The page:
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THERE it is! Philae comet lander FOUND in EXISTING Rosetta PICS

ql
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Re: Next time, Gadget, next time!

> can I make the following suggestions

Oh sure, but what colour should we paint it?

https://en.wikipedia.org/wiki/Parkinson%27s_law_of_triviality

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DRAMA in SPACE: But Philae KEEPS TRYING to HARPOON COMET

ql
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Facepalm

Standards problem

The BBC reports that the lander is the size of a washing machine. Now is it a fridge, or is it a washing machine? This is the type of sloppy standards problem that lead NASA's Mars probe to land on Jupiter, you know.

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Italian appeal court clears seismologists of manslaughter

ql
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Re: And if I understand it correctly

There's nothing to be smug about here. This story, that happens to be in Italy, is simply an extension of the "Something Must Be Done" and "Someone Must Be Blamed" culture that's now endemic. :-(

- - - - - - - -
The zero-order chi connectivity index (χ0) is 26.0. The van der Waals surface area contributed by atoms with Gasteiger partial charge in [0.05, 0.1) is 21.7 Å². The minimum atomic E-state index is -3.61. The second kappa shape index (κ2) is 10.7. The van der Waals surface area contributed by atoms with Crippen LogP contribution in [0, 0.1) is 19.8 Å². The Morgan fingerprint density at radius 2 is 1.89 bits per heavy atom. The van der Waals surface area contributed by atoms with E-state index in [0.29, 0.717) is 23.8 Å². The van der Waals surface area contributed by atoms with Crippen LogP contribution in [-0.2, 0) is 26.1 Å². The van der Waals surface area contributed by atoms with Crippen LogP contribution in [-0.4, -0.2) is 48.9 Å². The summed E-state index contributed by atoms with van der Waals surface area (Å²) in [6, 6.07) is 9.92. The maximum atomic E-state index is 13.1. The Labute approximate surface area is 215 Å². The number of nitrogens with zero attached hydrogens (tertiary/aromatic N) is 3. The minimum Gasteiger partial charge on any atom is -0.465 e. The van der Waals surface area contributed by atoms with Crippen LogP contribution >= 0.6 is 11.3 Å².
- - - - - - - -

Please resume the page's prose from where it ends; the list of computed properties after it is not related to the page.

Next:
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Reg mobile man: National roaming plan? Oh UK.gov, you've GOT to be joking

ql
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Where was this piece written?

In my part of the world, in an area of 200 sq miles, there are about 1500 people living. Exactly how much does the writer think that the big phone companies are "competing" for 1500 people? The only reason there are masts here at all is because it was mandated. Some networks don't bother with any service at all from some masts. Even in the main village, you really need three networks to get service all through the mile or so of the village. To people like us, where the rules of the city simply don't apply, the gov's idea sounds just wonderful.